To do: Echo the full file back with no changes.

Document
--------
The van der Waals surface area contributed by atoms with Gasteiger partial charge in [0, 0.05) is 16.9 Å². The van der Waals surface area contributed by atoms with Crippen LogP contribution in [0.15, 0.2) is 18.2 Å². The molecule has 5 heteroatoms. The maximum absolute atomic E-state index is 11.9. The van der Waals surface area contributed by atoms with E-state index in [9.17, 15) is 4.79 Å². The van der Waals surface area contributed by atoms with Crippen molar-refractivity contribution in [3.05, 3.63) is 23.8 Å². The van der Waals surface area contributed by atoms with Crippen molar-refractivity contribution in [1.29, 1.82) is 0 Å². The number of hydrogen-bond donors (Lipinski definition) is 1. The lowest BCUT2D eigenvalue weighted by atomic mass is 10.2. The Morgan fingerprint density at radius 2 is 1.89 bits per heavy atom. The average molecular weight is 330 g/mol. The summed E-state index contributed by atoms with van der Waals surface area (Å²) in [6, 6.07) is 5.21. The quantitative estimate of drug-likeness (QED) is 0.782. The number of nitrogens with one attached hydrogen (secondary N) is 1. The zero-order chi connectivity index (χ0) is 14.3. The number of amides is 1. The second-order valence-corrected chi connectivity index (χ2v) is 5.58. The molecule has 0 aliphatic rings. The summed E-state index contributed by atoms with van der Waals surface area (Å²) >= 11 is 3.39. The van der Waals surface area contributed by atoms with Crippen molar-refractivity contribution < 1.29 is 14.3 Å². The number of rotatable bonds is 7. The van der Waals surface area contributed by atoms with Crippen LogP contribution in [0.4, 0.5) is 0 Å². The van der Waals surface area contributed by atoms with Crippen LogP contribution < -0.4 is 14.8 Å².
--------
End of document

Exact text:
The van der Waals surface area contributed by atoms with Gasteiger partial charge in [0, 0.05) is 16.9 Å². The van der Waals surface area contributed by atoms with Crippen LogP contribution in [0.15, 0.2) is 18.2 Å². The molecule has 5 heteroatoms. The maximum absolute atomic E-state index is 11.9. The van der Waals surface area contributed by atoms with E-state index in [9.17, 15) is 4.79 Å². The van der Waals surface area contributed by atoms with Crippen molar-refractivity contribution in [3.05, 3.63) is 23.8 Å². The van der Waals surface area contributed by atoms with Crippen molar-refractivity contribution in [1.29, 1.82) is 0 Å². The number of hydrogen-bond donors (Lipinski definition) is 1. The lowest BCUT2D eigenvalue weighted by atomic mass is 10.2. The Morgan fingerprint density at radius 2 is 1.89 bits per heavy atom. The average molecular weight is 330 g/mol. The summed E-state index contributed by atoms with van der Waals surface area (Å²) in [6, 6.07) is 5.21. The quantitative estimate of drug-likeness (QED) is 0.782. The number of nitrogens with one attached hydrogen (secondary N) is 1. The zero-order chi connectivity index (χ0) is 14.3. The number of amides is 1. The second-order valence-corrected chi connectivity index (χ2v) is 5.58. The molecule has 0 aliphatic rings. The summed E-state index contributed by atoms with van der Waals surface area (Å²) >= 11 is 3.39. The van der Waals surface area contributed by atoms with Crippen molar-refractivity contribution < 1.29 is 14.3 Å². The number of rotatable bonds is 7. The van der Waals surface area contributed by atoms with Crippen LogP contribution in [0.4, 0.5) is 0 Å². The van der Waals surface area contributed by atoms with Crippen LogP contribution < -0.4 is 14.8 Å².